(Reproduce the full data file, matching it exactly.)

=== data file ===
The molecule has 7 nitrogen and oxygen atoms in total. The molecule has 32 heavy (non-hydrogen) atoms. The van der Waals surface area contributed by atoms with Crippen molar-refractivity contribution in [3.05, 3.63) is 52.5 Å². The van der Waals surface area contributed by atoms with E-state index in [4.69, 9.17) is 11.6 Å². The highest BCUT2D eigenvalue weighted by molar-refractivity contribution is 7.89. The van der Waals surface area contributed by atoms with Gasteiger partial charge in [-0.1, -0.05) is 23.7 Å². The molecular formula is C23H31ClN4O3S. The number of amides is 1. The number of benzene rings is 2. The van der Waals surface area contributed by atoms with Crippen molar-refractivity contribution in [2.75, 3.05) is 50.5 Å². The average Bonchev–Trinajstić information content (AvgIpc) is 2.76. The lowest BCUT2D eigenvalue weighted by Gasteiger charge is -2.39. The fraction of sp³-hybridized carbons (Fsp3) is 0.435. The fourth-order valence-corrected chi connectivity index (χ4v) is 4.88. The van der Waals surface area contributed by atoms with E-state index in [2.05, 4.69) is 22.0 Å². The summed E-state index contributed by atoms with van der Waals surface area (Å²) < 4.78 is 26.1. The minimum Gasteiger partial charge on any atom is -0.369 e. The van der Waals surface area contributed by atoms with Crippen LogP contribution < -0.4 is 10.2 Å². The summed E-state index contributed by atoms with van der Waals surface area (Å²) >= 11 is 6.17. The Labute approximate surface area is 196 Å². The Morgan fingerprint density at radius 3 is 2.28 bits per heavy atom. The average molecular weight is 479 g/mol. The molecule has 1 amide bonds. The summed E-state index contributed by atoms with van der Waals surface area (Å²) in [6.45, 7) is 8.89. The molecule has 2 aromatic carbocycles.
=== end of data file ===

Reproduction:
The molecule has 7 nitrogen and oxygen atoms in total. The molecule has 32 heavy (non-hydrogen) atoms. The van der Waals surface area contributed by atoms with Crippen molar-refractivity contribution in [3.05, 3.63) is 52.5 Å². The van der Waals surface area contributed by atoms with E-state index in [4.69, 9.17) is 11.6 Å². The highest BCUT2D eigenvalue weighted by molar-refractivity contribution is 7.89. The van der Waals surface area contributed by atoms with Gasteiger partial charge in [-0.1, -0.05) is 23.7 Å². The molecular formula is C23H31ClN4O3S. The number of amides is 1. The number of benzene rings is 2. The van der Waals surface area contributed by atoms with Crippen molar-refractivity contribution in [2.75, 3.05) is 50.5 Å². The average Bonchev–Trinajstić information content (AvgIpc) is 2.76. The lowest BCUT2D eigenvalue weighted by Gasteiger charge is -2.39. The fraction of sp³-hybridized carbons (Fsp3) is 0.435. The fourth-order valence-corrected chi connectivity index (χ4v) is 4.88. The van der Waals surface area contributed by atoms with E-state index in [2.05, 4.69) is 22.0 Å². The summed E-state index contributed by atoms with van der Waals surface area (Å²) < 4.78 is 26.1. The minimum Gasteiger partial charge on any atom is -0.369 e. The van der Waals surface area contributed by atoms with Crippen LogP contribution < -0.4 is 10.2 Å². The summed E-state index contributed by atoms with van der Waals surface area (Å²) >= 11 is 6.17. The Labute approximate surface area is 196 Å². The Morgan fingerprint density at radius 3 is 2.28 bits per heavy atom. The average molecular weight is 479 g/mol. The molecule has 1 amide bonds. The summed E-state index contributed by atoms with van der Waals surface area (Å²) in [6.45, 7) is 8.89. The molecule has 2 aromatic carbocycles.